A small number of people on Ozempic report headaches and tiredness. This is probably the result of needing to eat more.
Intermittent Fasting and Ozempic: A Good Combination?
The answer lies in the details. Intermittent fasting can be a good way to optimize weight loss while on Ozempic.
However, If you decide to mix intermittent fasting with Ozempic, consider the following:
- Consult your doctor. Always consult your healthcare provider before starting an intermittent fasting regimen, especially if you’re on medication such as Ozempic or have any underlying health conditions. If you’re on an additional medication to lower your blood glucose, your doctor might need to adjust your dose. Or they may recommend an alternative eating style.
- Choose either the 16:8 or 15:9 IF method. This will give you a consistent food intake and sufficient hours to eat enough. With the 16:8 method, you fast for 16 hours and eat for 8. With the 15:9 method, you fast for 15 hours and eat for 9.
- Monitor your blood sugar levels. If you’re diabetic, it’s crucial to monitor your blood glucose regularly to prevent hypoglycemia.
- Stay hydrated. During fasting windows, ensure you drink enough water to stay hydrated and aid digestion.
- Eat balanced meals. When it’s time to break your fast, choose balanced meals containing proteins, fats, and carbohydrates to ensure your body gets all the nutrients it needs.
- Listen to your body. If you feel unwell, excessively tired, or irritable, reconsider your fasting schedule or seek medical advice.
- Exercise in moderation. Exercise is beneficial, but avoid strenuous workouts during fasting periods to prevent excessive fatigue and potential health risks.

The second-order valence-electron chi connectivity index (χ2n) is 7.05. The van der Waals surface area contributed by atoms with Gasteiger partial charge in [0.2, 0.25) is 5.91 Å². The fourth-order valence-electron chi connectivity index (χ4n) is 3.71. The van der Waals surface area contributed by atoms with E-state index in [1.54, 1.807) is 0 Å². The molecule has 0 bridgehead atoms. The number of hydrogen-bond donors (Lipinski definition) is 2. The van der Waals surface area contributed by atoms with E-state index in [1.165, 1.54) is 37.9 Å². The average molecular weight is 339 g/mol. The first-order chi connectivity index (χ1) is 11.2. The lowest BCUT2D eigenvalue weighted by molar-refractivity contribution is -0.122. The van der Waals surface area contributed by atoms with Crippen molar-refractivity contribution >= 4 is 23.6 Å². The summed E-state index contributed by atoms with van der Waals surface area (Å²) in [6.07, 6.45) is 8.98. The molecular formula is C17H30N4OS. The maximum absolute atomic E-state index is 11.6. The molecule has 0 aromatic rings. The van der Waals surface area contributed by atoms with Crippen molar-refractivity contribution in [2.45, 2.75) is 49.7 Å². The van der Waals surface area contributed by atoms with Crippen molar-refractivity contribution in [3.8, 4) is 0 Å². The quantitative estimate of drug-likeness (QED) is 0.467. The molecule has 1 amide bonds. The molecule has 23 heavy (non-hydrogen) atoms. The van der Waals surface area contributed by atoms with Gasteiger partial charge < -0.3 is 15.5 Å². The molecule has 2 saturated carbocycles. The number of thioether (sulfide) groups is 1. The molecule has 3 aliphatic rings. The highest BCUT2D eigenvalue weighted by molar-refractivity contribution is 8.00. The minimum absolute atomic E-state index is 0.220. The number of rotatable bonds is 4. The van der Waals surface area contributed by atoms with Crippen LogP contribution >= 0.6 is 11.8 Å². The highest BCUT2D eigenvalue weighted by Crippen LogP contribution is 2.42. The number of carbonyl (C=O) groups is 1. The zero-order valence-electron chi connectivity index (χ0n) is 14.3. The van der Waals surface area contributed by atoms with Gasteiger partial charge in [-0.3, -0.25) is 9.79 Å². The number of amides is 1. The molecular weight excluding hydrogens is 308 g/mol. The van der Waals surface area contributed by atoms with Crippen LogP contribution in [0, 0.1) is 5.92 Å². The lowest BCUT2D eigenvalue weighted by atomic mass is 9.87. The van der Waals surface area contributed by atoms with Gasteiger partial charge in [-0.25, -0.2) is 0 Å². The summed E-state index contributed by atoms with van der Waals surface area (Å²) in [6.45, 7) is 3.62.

- Adequate rest. Ensure you’re getting enough sleep. Lack of sleep can affect hunger levels and potentially disrupt the benefits of intermittent fasting.
My Expert Opinion
Many find that Ozempic makes it very easy to follow intermittent fasting. This is because it reduces hunger and helps regulate blood sugar levels while you fast.
However, IF should still be approached with caution if you’re taking a medication like Ozempic. My advice would be to consult your healthcare provider before starting an intermittent fasting regimen.
Moreover, you should choose a type of intermittent fasting that supports proper nutrition.
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Dr. Su-Nui Escobar, a Registered Dietitian/Nutritionist in Miami, FL, is dedicated to empowering women in perimenopause and menopause to live healthier, more satisfying lives.
With a doctorate in clinical nutrition from the University of North Florida, she has expertise in menopause and weight loss, including the unique challenges faced by those on weight loss medications.
Su-Nui’s passion for her field is evident in her previous role as the Academy of Nutrition and Dietetics spokesperson.